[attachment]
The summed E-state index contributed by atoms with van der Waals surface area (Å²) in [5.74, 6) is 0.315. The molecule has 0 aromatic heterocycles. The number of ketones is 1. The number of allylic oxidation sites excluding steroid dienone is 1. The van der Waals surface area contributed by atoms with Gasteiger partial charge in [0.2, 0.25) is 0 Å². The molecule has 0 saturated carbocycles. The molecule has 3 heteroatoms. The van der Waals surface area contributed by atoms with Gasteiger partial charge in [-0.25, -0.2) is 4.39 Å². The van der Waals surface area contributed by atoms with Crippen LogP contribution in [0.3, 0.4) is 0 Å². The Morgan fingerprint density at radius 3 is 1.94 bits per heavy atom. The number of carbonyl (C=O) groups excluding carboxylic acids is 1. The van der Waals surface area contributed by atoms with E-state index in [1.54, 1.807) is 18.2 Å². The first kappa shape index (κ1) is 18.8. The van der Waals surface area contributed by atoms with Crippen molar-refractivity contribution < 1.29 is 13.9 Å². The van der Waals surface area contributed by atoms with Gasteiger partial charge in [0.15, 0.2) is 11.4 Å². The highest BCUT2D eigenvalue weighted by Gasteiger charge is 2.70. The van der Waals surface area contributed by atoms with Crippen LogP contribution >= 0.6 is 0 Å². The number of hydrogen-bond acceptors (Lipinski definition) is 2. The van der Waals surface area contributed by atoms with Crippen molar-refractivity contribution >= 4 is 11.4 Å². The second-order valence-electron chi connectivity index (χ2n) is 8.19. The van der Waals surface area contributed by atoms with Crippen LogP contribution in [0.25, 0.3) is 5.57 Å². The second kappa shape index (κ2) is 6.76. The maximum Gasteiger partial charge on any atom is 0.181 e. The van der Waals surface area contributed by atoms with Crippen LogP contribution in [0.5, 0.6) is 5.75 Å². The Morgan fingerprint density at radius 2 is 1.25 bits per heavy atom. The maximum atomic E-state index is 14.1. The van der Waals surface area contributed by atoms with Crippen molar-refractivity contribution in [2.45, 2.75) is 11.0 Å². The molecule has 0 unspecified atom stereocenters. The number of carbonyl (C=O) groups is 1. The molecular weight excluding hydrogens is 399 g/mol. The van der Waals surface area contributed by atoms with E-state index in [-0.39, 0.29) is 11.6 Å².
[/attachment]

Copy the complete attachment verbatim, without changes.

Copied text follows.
The summed E-state index contributed by atoms with van der Waals surface area (Å²) in [5.74, 6) is 0.315. The molecule has 0 aromatic heterocycles. The number of ketones is 1. The number of allylic oxidation sites excluding steroid dienone is 1. The van der Waals surface area contributed by atoms with Gasteiger partial charge in [0.2, 0.25) is 0 Å². The molecule has 0 saturated carbocycles. The molecule has 3 heteroatoms. The van der Waals surface area contributed by atoms with Gasteiger partial charge in [-0.25, -0.2) is 4.39 Å². The van der Waals surface area contributed by atoms with Crippen LogP contribution in [0.3, 0.4) is 0 Å². The Morgan fingerprint density at radius 3 is 1.94 bits per heavy atom. The number of carbonyl (C=O) groups excluding carboxylic acids is 1. The van der Waals surface area contributed by atoms with E-state index in [1.54, 1.807) is 18.2 Å². The first kappa shape index (κ1) is 18.8. The van der Waals surface area contributed by atoms with Crippen molar-refractivity contribution < 1.29 is 13.9 Å². The van der Waals surface area contributed by atoms with Gasteiger partial charge in [0.15, 0.2) is 11.4 Å². The highest BCUT2D eigenvalue weighted by Gasteiger charge is 2.70. The van der Waals surface area contributed by atoms with Crippen LogP contribution >= 0.6 is 0 Å². The number of hydrogen-bond acceptors (Lipinski definition) is 2. The van der Waals surface area contributed by atoms with Crippen molar-refractivity contribution >= 4 is 11.4 Å². The second-order valence-electron chi connectivity index (χ2n) is 8.19. The van der Waals surface area contributed by atoms with Crippen LogP contribution in [0.25, 0.3) is 5.57 Å². The second kappa shape index (κ2) is 6.76. The maximum Gasteiger partial charge on any atom is 0.181 e. The van der Waals surface area contributed by atoms with Crippen LogP contribution in [0.5, 0.6) is 5.75 Å². The Morgan fingerprint density at radius 2 is 1.25 bits per heavy atom. The maximum atomic E-state index is 14.1. The van der Waals surface area contributed by atoms with Crippen molar-refractivity contribution in [2.45, 2.75) is 11.0 Å². The molecule has 0 unspecified atom stereocenters. The number of carbonyl (C=O) groups is 1. The molecular weight excluding hydrogens is 399 g/mol. The van der Waals surface area contributed by atoms with E-state index in [-0.39, 0.29) is 11.6 Å².